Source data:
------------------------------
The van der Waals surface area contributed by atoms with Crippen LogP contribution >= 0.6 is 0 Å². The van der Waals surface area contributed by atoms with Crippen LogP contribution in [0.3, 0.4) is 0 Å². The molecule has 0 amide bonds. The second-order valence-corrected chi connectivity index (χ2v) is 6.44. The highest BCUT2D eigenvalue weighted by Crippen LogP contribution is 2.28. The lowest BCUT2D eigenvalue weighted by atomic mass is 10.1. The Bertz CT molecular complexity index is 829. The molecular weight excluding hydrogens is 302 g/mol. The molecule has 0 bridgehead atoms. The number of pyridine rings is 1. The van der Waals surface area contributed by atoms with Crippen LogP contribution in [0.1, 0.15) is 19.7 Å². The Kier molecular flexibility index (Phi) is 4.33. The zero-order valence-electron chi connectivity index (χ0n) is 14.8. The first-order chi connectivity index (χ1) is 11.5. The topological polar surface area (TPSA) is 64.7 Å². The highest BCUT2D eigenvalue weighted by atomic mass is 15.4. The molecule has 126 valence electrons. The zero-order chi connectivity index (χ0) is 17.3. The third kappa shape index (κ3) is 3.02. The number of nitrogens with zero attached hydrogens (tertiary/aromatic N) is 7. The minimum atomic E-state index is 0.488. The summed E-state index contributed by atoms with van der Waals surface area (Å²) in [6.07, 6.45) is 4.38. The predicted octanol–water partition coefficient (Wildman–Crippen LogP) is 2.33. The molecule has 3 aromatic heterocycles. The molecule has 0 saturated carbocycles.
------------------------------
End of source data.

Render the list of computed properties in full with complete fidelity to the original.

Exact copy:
The van der Waals surface area contributed by atoms with Crippen LogP contribution >= 0.6 is 0 Å². The van der Waals surface area contributed by atoms with Crippen LogP contribution in [0.3, 0.4) is 0 Å². The molecule has 0 amide bonds. The second-order valence-corrected chi connectivity index (χ2v) is 6.44. The highest BCUT2D eigenvalue weighted by Crippen LogP contribution is 2.28. The lowest BCUT2D eigenvalue weighted by atomic mass is 10.1. The Bertz CT molecular complexity index is 829. The molecular weight excluding hydrogens is 302 g/mol. The molecule has 0 bridgehead atoms. The number of pyridine rings is 1. The van der Waals surface area contributed by atoms with Crippen LogP contribution in [0.1, 0.15) is 19.7 Å². The Kier molecular flexibility index (Phi) is 4.33. The zero-order valence-electron chi connectivity index (χ0n) is 14.8. The first-order chi connectivity index (χ1) is 11.5. The topological polar surface area (TPSA) is 64.7 Å². The highest BCUT2D eigenvalue weighted by atomic mass is 15.4. The molecule has 126 valence electrons. The zero-order chi connectivity index (χ0) is 17.3. The third kappa shape index (κ3) is 3.02. The number of nitrogens with zero attached hydrogens (tertiary/aromatic N) is 7. The minimum atomic E-state index is 0.488. The summed E-state index contributed by atoms with van der Waals surface area (Å²) in [6.07, 6.45) is 4.38. The predicted octanol–water partition coefficient (Wildman–Crippen LogP) is 2.33. The molecule has 3 aromatic heterocycles. The molecule has 0 saturated carbocycles.